In the book “the willpower instinct”, Kelly McGonigal pins habits to their biological basis—dopamine.
Evolution has wired human brain with primitive instincts. In ancient times of scarcity, those who jump on the first sight of sexy mate or food, survive for another day to spread their genes; those who don’t are eliminate by nature. These primitive instincts—ingrained in our brain—are controlled by the dopamine release. The dopamine release creates craving, the anxious feeling of wanting and desire that propel human into action.
Today we live in a new environment of abundance, food- or sex mate-wise. But genetic old habits die hard—human brain has yet to adapt. Without self-control, jumping on every primitive instinct—cookie or sexy encounter—is a sure recipe for misery: Obesity, gambling, shopping, sex, drug, all sorts of additions, can traced their origin to dopamine release.
Indeed, this mechanism is how retailers and marketers get us addicted. They drain our wallet by manipulating our dopamine neurons with what we see, smell, hear, and taste. The background music, the lightning, the sexy saleswomen, free samples of cookie, all are carefully engineered to exaggerate the sensations of food, sex, alcohol, car, gambling, work—the dopamine release.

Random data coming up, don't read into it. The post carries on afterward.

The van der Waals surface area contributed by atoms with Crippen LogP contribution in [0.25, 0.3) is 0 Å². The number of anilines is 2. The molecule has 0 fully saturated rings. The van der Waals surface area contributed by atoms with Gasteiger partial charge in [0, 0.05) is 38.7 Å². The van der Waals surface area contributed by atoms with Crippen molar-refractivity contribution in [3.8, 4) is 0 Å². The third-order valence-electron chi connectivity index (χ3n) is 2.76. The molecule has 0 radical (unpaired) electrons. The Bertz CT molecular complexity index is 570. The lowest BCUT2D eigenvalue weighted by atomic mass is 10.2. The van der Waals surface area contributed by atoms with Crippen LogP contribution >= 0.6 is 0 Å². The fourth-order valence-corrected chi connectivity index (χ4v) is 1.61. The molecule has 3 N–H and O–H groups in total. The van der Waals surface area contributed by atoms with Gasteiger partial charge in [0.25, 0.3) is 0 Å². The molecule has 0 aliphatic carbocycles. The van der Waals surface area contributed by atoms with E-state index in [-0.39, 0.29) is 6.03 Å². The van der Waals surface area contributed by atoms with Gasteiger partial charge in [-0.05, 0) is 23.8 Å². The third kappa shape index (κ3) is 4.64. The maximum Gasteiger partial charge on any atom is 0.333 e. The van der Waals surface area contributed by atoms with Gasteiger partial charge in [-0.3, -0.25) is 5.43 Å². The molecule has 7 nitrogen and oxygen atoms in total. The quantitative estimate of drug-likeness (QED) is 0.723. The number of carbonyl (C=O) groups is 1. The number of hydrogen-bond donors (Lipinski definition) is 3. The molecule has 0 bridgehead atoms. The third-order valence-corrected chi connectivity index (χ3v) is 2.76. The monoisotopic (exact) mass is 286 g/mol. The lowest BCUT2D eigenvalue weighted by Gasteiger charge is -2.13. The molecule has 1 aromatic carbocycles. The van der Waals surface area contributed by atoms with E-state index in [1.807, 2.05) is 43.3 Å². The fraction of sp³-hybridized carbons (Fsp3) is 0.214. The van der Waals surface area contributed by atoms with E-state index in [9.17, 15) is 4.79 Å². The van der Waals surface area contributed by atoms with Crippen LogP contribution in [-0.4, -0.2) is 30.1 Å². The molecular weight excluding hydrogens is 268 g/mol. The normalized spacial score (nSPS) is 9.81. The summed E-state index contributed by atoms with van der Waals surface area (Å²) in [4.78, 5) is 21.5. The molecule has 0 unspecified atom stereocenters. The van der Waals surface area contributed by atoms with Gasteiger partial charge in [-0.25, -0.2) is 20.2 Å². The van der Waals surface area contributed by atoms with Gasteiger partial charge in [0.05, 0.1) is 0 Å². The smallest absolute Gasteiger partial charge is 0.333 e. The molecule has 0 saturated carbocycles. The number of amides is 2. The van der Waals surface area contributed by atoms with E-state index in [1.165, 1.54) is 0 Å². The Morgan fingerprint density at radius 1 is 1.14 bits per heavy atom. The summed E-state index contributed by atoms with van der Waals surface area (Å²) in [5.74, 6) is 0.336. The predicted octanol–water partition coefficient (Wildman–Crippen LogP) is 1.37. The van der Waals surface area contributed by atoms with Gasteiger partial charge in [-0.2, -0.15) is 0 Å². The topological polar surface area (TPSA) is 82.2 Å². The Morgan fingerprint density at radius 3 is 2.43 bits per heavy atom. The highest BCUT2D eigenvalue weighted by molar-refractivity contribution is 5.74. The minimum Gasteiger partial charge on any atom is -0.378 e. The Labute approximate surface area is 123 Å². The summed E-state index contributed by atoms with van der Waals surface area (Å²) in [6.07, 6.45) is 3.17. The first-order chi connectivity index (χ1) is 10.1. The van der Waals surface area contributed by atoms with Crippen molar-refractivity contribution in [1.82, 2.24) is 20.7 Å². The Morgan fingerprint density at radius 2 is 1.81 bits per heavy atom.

Naively following our instinct, we fall prey to these sales tricks. Is there any wonder we overspend, buying what we don’t need? Or, the purchase seeing at home is less attractive than we see it in the store? The culprit is dopamine.
So what does the rush of dopamine feel like?
“I feel the earth move under my feet
I feel the sky tumbling down, tumbling down
I feel my heart start to trembling
Whenever you’re around”
—I Feel The Earth Move, by Carole King